Line Installers and Repairers

Annual Earnings Percentiles

Skill Scores

  • supported icon 60

    Supported

  • creative icon 33

    Creative

  • purpose icon 24

    Purpose

  • analytical icon 21

    Analytical

  • social icon 15

    Social

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College Majors

Showing data from the American Community Survey for the following US Census occupation categories:

Bachelor's degree majors are shown.

  • Electrical power-line installers and repairers
  • Telecommunications line installers and repairers

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    What Line Installers and Repairers Do

    Line installers and repairers, also known as line workers, install or repair electrical power systems and telecommunications cables, including fiber optics.

    Work Environment

    Line workers encounter serious hazards on the job, including working with high-voltage electricity, often at great heights. The work also can be physically demanding. Although most work full time during regular business hours, some work irregular hours on evenings, nights, weekends, and holidays when needed.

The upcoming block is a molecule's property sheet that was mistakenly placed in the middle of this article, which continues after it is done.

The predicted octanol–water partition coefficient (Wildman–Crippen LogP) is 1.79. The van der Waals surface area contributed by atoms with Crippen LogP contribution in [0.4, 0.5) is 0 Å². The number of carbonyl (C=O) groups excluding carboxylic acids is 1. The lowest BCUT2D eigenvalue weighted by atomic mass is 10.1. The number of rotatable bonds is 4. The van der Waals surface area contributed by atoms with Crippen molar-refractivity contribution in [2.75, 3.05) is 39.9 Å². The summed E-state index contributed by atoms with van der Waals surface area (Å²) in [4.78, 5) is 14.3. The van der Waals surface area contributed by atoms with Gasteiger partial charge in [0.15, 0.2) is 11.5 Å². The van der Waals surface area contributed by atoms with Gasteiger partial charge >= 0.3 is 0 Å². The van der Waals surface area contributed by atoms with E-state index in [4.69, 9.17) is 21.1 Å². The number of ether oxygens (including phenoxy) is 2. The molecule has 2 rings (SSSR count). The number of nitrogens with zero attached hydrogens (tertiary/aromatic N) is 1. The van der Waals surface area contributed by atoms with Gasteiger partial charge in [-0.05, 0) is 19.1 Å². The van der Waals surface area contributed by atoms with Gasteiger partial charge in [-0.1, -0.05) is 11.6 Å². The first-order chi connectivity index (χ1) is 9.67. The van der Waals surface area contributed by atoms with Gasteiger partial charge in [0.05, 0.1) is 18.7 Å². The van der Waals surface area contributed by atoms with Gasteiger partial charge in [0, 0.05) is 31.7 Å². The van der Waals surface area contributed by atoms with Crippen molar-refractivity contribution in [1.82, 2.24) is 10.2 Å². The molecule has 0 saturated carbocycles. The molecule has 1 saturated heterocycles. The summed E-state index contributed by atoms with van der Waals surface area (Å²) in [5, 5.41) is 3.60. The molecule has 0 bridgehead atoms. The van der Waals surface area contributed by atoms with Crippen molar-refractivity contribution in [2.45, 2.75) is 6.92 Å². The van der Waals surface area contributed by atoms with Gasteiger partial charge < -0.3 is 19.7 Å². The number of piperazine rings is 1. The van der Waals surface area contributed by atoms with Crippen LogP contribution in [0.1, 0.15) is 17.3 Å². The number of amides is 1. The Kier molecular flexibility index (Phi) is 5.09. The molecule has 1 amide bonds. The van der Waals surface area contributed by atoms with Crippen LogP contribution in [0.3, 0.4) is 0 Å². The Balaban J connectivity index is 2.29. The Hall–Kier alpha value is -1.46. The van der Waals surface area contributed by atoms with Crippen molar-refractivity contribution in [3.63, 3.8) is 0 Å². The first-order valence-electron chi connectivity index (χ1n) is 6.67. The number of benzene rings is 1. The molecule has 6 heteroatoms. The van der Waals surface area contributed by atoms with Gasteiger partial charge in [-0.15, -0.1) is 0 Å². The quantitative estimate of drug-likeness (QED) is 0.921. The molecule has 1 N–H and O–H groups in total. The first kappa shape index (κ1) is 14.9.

How to Become a Line Installer or Repairer

    To become proficient, most line installers and repairers require technical instruction and long-term on-the-job training. Apprenticeships are common.

    Job Outlook

    Employment of line installers and repairers is projected to grow 6 percent from 2014 to 2024, about as fast as the average for all occupations. Job opportunities should be best for those with good technical and mechanical skills. Those looking to become electric power-line installers should have the best job prospects.

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    Job Trends for Line Installers and Repairers

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    This occupation supported 249,400 jobs in 2012 and 236,600 jobs in 2014, reflecting a decline of 5.1%. In 2012, this occupation was projected to increase by 7.3% in 2022 to 267,700 jobs. As of 2014, to keep pace with prediction, the expected number of jobs was 253,000, compared with an observed value of 236,600, 6.5% lower than expected. This indicates current employment trends are much worse than the 2012 trend within this occupation. In 2014, this occupation was projected to increase by 5.5% in 2024 to 250,300 jobs. Linear extrapolation of the 2012 projection for 2022 results in an expected number of 271,300 jobs for 2024, 8.4% higher than the 2014 projection for 2024. This indicates expectations for future employment trends are much worse than the 2012 trend within this occupation.

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